Over two thousand people filled Liverpool’s Metropolitan Cathedral of Christ the King on Sunday afternoon to welcome home Cardinal Vincent Nichols. The Cardinal, who was ordained priest for the Archdiocese of Liverpool in 1969, celebrated a Mass of Thanksgiving following the Consistory which saw Pope Francis create him a Cardinal on Saturday 22 February.
The Lord Lieutenant of Liverpool, Dame Lorna Muirhead, and the Lord Mayor of the City, Councillor Gary Millar, did the readings at the Mass as they joined civic dignitaries from throughout the region in the congregation. Parishioners too came from throughout the Archdiocese, many having known or worked with Father Nichols when he served in Wigan, Toxteth and Upholland.
Students from St John Rigby Sixth Form College in Orrell, where the Cardinal once served as Chaplain, led the Prayer of the Faithful and the Choir of the Metropolitan Cathedral led the music of the Mass which included the motet ‘Greater Love’ by John Ireland which contains the word of Cardinal Nichols’ Episcopal motto, ‘Fortis est ut Mors Dilectio’ (‘Love is strong as death.’)
In introducing the Mass the Cardinal spoke of his ‘great delight’ in the celebration and thanked the congregation for coming to the Cathedral saying, ‘I welcome you all most warmly and I thank you for your presence.’
Beginning his homily he reflected on the journey through Lent and the Gospel account of the Transfiguration of Jesus. Drawing a parallel with the Cathedral celebration he said, ‘Peter said to Jesus, “It is wonderful for us to be here”, and I think that is true of us this afternoon. It is a wonderful moment and I would like to thank you again for coming from so many different places.’ He went on to welcome his own brother, John, who had been unable to travel to Rome or London from his home in Liverpool, saying that it was ‘an important moment for him and I as a family’.
The Cardinal spoke of his days in Rome for the Consistory as being both ‘humbling and marvellous’: ‘They were wonderful moments, delightful moments, never before, and only slowly, do you learn about being a Cardinal.’ He said that to take part in the Consistory and concelebrate the Mass with Pope Francis renewed and strengthened his faith, ‘To stand in that College of Cardinals with Pope Francis, around the Tomb of St Peter, was a real experience of the depth of our faith; the depth in history and the breadth of it around the world, so we reaffirmed and strengthened our faith’.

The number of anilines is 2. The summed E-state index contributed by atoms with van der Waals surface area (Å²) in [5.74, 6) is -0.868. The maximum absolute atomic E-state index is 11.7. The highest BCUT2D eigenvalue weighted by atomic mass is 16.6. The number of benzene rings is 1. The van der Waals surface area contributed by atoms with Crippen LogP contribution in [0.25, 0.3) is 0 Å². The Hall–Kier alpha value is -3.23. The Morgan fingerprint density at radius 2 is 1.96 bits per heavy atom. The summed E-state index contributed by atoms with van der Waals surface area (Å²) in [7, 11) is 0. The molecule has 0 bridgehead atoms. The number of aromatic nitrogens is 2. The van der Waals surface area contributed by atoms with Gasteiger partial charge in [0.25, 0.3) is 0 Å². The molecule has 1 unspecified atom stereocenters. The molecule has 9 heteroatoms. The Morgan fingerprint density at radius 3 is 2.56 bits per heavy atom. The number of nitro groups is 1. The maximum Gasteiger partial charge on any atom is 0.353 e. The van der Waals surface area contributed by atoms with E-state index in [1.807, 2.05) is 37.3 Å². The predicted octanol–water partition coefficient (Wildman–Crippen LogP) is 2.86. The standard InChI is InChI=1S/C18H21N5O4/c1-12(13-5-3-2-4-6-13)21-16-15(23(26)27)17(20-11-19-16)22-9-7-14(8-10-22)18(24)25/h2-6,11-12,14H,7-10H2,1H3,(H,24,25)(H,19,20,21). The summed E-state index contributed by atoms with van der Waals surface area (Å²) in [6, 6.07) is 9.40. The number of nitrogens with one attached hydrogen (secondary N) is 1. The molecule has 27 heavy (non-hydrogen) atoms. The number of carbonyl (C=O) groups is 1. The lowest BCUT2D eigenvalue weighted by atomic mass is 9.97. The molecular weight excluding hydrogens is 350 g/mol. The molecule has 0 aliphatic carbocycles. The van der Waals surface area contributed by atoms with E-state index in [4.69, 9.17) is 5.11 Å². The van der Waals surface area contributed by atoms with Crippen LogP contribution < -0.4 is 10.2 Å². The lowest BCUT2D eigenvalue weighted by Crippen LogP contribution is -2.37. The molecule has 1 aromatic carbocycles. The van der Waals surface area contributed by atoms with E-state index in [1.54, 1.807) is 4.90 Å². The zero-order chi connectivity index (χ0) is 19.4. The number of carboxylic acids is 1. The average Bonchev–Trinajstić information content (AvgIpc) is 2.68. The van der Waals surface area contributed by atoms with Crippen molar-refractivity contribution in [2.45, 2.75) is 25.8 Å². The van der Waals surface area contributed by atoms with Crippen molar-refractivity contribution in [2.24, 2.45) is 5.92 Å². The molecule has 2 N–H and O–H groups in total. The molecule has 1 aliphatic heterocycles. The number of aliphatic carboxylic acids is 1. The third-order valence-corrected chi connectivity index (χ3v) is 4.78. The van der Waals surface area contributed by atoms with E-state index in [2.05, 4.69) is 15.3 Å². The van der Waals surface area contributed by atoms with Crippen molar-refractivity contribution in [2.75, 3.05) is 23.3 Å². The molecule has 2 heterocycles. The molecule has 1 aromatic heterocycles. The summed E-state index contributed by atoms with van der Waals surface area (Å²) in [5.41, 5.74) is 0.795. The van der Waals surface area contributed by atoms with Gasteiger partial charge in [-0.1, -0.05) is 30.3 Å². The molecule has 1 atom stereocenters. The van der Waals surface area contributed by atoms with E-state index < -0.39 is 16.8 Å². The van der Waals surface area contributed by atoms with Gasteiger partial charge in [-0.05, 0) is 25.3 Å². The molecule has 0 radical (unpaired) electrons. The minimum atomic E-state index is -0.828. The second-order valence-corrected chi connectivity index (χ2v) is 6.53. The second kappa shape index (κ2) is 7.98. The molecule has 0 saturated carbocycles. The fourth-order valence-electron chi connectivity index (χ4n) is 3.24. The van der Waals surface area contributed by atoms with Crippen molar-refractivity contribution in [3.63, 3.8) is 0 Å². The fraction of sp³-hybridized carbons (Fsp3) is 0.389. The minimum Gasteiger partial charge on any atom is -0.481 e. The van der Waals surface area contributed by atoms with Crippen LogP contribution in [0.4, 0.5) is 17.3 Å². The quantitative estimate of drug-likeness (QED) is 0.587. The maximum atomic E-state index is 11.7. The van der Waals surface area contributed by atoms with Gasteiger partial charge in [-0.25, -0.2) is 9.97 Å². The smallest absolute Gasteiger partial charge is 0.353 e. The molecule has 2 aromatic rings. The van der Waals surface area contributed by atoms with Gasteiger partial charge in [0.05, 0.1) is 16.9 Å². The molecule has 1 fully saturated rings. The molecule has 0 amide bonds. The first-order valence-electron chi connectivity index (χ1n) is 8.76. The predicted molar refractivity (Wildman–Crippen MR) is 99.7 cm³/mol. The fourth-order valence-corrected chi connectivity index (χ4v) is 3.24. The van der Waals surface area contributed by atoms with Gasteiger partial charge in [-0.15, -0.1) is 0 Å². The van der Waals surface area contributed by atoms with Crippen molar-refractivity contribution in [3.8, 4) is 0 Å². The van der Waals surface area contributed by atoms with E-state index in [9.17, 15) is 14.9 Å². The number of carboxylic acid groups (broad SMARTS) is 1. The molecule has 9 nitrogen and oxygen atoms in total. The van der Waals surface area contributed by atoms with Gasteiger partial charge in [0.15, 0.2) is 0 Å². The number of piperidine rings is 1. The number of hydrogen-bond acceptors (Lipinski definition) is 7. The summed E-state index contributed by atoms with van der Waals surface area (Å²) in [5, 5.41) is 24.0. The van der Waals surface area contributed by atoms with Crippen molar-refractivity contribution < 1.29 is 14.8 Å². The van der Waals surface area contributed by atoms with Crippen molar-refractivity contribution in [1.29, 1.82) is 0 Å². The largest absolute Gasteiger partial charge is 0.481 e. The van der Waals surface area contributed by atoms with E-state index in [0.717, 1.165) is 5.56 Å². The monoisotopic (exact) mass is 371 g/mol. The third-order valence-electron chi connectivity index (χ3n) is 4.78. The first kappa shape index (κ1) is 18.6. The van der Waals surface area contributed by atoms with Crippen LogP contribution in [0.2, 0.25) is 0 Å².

The Cardinal reflected on Sunday’s Mass as ‘a moment for memories, a moment for events we’ve shared, a moment to remember some struggles and achievements and my mind goes quickly through different places in which I have served in this Diocese. With great joy I think of Skelmersdale. I think of Wigan of St John Rigby Sixth Form College. I think of St Anne’s down the road in Toxteth. I think of the years I spent here in this Cathedral. I think of Manchester and my time at the University there and I know that people have come from many different places to be here this afternoon and again I thank you.’
Before the final blessing of the Mass Bishop Tom Williams, Apostolic Administrator for the Archdiocese of Liverpool, thanked Cardinal Nichols for coming to the Metropolitan Cathedral for the Mass and offered the prayers and support of the people of the Archdiocese. He presented the Cardinal with a cheque for £20,000 from a collection held in the parishes of the Archdiocese and which will go towards the work of the Friends of the Holy Land.
After the Mass Cardinal Nichols greeted people at the entrance to the Cathedral, where for forty-five minutes he happily met with the congregation posing for photos with many of them.